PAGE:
Japan’s exit from nuclear exports leaves the field open to Russia and China

The possible withdrawal of Japanese conglomerates from nuclear export projects in Britain and Turkey would leave the nuclear newbuild industry open to Russian and Chinese state-owned companies as Western private firms struggle to compete.

Mitsubishi Heavy Industries (MHI) has effectively abandoned their Sinop nuclear project in Turkey as cost estimates had nearly doubled to around USD $44 billion. The Sinop deal was signed in 2013 between Turkish leader Tayyip Erdogan and Japan’s Shinzo Abe and had been too ambitious. The project, earmarked for a country with no nuclear tradition, would have been the first to use the untested Atmea reactor developed by MHI and France’s Areva. Chief Executive Shunichi Miyanaga said this month it was up to the Turkish and Japanese governments to decide on the project, adding that Turkey was examining a feasibility study MHI had submitted.

Hitachi is also considering whether to scrap its Horizon nuclear project in Britain as cost estimates had risen, while Toshiba liquidated its UK project this year. Horizon said it had been in talks with the UK government since June, when business minister Greg Clark said Britain may invest directly in the project, and nuclear cooperation will be on the agenda of Prime Minister Abe’s visit to Britain next month. Hitachi hopes a group of Japanese investors and Britain each will take a third of the equity portion of the project. A company source said the project would be financed one third by equity, two thirds by debt. The company said it will make a final decision next year.

With Japan’s export prospects severely curtailed, the global nuclear market is now essentially in the hands of Russia’s Rosatom and two Chinese reactor builders. Russia and China are already facing off in Latin America, where a Chinese deal to build a reactor in Argentina seems to be unravelling and Russia is muscling in. An industry source familiar with the situation said China-Argentina talks had stalled and that “Something fell apart. It is not an accident that the Russians are there now.” A Beijing-based nuclear industry consultant said it was significant that Chinese President Xi Jinping did not mention nuclear in a recent speech about China-Argentina cooperation.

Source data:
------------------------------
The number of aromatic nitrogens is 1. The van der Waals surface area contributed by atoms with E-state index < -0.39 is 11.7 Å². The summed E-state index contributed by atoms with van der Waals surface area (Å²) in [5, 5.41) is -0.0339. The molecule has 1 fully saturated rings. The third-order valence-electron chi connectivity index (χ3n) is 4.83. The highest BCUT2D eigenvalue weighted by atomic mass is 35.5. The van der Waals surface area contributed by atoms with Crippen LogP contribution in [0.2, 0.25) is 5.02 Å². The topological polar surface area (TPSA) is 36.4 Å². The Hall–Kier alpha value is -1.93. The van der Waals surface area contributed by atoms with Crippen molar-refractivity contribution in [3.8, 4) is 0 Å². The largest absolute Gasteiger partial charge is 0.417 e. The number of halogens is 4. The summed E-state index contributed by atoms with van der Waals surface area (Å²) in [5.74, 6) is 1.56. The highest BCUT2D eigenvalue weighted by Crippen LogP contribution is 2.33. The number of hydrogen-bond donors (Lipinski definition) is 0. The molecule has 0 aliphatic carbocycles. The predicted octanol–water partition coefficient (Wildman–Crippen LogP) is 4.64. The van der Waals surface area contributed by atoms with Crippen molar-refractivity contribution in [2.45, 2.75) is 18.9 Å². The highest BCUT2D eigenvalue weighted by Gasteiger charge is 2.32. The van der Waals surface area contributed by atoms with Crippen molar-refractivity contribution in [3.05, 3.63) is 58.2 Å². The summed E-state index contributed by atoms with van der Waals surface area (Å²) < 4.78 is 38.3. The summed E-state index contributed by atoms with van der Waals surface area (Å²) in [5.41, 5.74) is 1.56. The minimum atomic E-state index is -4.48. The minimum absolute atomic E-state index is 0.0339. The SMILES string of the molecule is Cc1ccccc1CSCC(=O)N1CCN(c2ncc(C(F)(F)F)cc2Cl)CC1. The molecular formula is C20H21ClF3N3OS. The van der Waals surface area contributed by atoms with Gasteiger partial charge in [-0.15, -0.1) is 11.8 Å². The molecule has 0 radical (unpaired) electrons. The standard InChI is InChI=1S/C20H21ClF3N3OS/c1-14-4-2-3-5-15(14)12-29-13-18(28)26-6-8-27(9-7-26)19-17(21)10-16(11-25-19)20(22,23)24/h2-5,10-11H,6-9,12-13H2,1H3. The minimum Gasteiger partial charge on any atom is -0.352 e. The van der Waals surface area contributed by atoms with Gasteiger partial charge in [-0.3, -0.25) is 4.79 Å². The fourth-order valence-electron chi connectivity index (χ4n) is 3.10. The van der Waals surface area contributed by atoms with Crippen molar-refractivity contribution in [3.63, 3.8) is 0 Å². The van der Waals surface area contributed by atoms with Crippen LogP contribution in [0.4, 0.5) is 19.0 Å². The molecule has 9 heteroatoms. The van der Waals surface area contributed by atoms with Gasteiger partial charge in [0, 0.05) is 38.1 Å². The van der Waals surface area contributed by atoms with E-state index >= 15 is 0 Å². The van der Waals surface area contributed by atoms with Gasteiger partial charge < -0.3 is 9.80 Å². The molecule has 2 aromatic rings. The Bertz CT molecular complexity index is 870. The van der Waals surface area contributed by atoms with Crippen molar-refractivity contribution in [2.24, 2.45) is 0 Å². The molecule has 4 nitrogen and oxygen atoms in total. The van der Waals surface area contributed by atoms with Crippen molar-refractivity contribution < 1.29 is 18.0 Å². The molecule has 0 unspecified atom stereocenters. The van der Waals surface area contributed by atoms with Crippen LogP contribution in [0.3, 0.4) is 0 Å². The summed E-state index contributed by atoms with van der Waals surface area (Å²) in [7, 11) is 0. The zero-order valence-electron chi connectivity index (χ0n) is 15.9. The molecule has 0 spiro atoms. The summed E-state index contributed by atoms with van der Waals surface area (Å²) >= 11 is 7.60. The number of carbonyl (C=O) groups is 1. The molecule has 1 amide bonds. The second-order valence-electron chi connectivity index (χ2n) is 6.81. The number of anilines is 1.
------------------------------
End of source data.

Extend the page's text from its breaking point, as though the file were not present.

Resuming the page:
Meanwhile, Reuters reported that the U.S. Department of Energy’s nuclear security office is developing a project to help other countries handle nuclear waste, an effort to keep the United States competitive against global rivals in disposal technology.

The National Nuclear Security Administration is considering helping other countries by using technologies that could involve techniques such as crushing, heating, and sending a current through the waste to reduce its volume. The machinery would be encased in a “black box” the size of a shipping container and sent to other countries with nuclear energy programs, but be owned and operated by the U.S.

The U.S. has struggled to find a solution for its own mounting nuclear waste inventories amid political opposition to a permanent dump site in Nevada, proposed decades ago, and concerns about the cost and security of recycling the waste back into fuel.